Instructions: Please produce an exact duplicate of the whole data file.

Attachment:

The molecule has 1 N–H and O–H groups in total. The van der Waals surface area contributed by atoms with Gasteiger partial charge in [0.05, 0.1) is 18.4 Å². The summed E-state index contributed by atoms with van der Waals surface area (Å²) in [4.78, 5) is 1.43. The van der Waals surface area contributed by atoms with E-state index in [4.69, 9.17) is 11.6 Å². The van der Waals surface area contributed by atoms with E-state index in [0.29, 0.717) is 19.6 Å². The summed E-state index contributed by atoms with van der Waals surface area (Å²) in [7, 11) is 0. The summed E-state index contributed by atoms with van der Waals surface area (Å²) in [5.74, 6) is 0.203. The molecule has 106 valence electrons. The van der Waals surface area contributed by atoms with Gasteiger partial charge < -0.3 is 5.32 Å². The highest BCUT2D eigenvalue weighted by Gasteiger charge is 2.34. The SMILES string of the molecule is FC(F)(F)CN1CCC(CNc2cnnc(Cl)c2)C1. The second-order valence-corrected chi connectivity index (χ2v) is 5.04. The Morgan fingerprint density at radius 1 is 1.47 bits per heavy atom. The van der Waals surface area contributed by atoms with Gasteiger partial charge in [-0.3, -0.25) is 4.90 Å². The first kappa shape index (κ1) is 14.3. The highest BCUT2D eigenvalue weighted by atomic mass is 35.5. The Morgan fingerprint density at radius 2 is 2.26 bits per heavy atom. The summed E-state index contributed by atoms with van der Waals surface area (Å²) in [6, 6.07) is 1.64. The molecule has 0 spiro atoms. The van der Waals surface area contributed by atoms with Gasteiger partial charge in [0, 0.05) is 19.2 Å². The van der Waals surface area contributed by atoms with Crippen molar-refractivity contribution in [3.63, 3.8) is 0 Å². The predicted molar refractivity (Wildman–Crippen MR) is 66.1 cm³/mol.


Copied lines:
The molecule has 1 N–H and O–H groups in total. The van der Waals surface area contributed by atoms with Gasteiger partial charge in [0.05, 0.1) is 18.4 Å². The summed E-state index contributed by atoms with van der Waals surface area (Å²) in [4.78, 5) is 1.43. The van der Waals surface area contributed by atoms with E-state index in [4.69, 9.17) is 11.6 Å². The van der Waals surface area contributed by atoms with E-state index in [0.29, 0.717) is 19.6 Å². The summed E-state index contributed by atoms with van der Waals surface area (Å²) in [7, 11) is 0. The summed E-state index contributed by atoms with van der Waals surface area (Å²) in [5.74, 6) is 0.203. The molecule has 106 valence electrons. The van der Waals surface area contributed by atoms with Gasteiger partial charge < -0.3 is 5.32 Å². The highest BCUT2D eigenvalue weighted by Gasteiger charge is 2.34. The SMILES string of the molecule is FC(F)(F)CN1CCC(CNc2cnnc(Cl)c2)C1. The second-order valence-corrected chi connectivity index (χ2v) is 5.04. The Morgan fingerprint density at radius 1 is 1.47 bits per heavy atom. The van der Waals surface area contributed by atoms with Gasteiger partial charge in [-0.3, -0.25) is 4.90 Å². The first kappa shape index (κ1) is 14.3. The highest BCUT2D eigenvalue weighted by atomic mass is 35.5. The Morgan fingerprint density at radius 2 is 2.26 bits per heavy atom. The summed E-state index contributed by atoms with van der Waals surface area (Å²) in [6, 6.07) is 1.64. The molecule has 0 spiro atoms. The van der Waals surface area contributed by atoms with Gasteiger partial charge in [0, 0.05) is 19.2 Å². The van der Waals surface area contributed by atoms with Crippen molar-refractivity contribution in [3.63, 3.8) is 0 Å². The predicted molar refractivity (Wildman–Crippen MR) is 66.1 cm³/mol.